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A novel live cell imaging system reveals a reversible hydrostatic pressure impact on cell cycle progression

Brooker, H. R., Gyamfi, I., Wieckowska, Agnieszka, Brooks, Nicholas J., Mulvihill, Daniel P., Geeves, Michael A. (2018) A novel live cell imaging system reveals a reversible hydrostatic pressure impact on cell cycle progression. Journal of Cell Science, 131 (15). Article Number 212167. ISSN 0021-9533. E-ISSN 1477-9137. (doi:10.1242/jcs.212167) (KAR id:67231)

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Abstract

Life is dependent upon the ability of a cell to rapidly respond to changes in

environment. Small perturbations in local environments change the ability of

molecules to interact and hence communicate. Hydrostatic pressure provides

a rapid non-invasive, fully-reversible method for modulating affinities between

molecules both in vivo and in vitro. We have developed a simple fluorescence

imaging chamber that allows intracellular protein dynamics and molecular

events to be followed at pressures up to 200 bar in living cells. Using yeast we

investigate the impact of hydrostatic pressure upon cell growth and cell cycle

progression. While 100 bar has no affect upon viability, it induces a delay in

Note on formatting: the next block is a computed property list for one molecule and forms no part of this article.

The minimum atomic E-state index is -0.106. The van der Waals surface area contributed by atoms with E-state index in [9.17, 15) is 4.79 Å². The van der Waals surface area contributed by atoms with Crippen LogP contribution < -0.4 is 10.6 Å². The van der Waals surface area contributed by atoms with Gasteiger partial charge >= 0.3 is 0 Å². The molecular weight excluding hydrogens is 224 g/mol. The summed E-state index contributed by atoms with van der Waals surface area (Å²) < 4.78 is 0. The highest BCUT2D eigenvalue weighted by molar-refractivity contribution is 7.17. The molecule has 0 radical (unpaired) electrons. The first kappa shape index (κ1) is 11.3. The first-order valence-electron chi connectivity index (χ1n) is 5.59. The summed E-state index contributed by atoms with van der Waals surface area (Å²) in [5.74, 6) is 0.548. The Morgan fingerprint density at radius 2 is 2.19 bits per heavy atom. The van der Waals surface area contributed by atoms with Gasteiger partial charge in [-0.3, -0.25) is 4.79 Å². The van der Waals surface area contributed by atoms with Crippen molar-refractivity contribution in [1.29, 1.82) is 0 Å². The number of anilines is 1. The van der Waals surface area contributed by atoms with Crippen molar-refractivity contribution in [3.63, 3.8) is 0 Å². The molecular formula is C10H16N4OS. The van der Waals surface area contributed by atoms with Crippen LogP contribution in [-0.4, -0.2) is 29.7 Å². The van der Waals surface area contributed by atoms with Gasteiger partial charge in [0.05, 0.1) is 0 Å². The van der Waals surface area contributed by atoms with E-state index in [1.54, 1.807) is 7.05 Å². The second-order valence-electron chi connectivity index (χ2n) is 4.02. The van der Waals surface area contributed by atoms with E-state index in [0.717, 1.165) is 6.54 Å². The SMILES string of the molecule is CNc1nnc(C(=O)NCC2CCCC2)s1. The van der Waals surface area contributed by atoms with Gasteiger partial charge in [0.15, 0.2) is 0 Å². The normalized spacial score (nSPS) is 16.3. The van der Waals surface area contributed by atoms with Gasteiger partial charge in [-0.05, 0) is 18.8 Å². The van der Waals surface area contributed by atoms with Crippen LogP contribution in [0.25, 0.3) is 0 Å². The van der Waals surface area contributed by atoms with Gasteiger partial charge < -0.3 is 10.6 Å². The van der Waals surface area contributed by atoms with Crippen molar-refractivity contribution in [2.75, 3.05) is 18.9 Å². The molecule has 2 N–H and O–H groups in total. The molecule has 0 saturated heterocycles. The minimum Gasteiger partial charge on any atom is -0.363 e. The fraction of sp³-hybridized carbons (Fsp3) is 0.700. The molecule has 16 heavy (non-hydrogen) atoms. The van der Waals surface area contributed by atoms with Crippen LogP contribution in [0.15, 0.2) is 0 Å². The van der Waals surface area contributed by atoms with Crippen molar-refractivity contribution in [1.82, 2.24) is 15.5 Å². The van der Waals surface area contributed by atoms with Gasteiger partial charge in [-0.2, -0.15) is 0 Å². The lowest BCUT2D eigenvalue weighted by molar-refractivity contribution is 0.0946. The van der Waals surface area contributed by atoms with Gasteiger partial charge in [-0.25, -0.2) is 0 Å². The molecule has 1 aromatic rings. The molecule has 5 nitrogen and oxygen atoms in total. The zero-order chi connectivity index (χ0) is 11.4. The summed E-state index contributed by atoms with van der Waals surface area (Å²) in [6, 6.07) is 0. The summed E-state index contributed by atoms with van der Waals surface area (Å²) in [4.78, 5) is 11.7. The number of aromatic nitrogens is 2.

chromosome segregation, resulting in the accumulation of long-undividedbent

cells, consistent with disruption of the cytoskeletons. This delay is

independent of stress signalling and induces synchronisation of cell-cycle

progression. Equivalent affects were observed in Candida albicans, with

pressure inducing a reversible cell-cycle delay and hyphal growth. We present

a simple novel non-invasive fluorescence microscopy based approach to

transiently impact molecular dynamics to visualise, dissect and study signalling pathways and cellular processes in living cells.

Item Type: Article
DOI/Identification number: 10.1242/jcs.212167
Uncontrolled keywords: Fission yeast, live cell imaging, microscopy, cell synchonisation
Subjects: Q Science
Q Science > QR Microbiology
Divisions: Divisions > Division of Natural Sciences > Biosciences
Depositing User: Daniel Mulvihill
Date Deposited: 07 Jun 2018 13:39 UTC
Last Modified: 11 Jan 2024 09:59 UTC
Resource URI: https://kar.kent.ac.uk/id/eprint/67231 (The current URI for this page, for reference purposes)
Brooker, H. R.: https://orcid.org/0000-0001-5861-4759
Mulvihill, Daniel P.: https://orcid.org/0000-0003-2502-5274
Geeves, Michael A.: https://orcid.org/0000-0002-9364-8898
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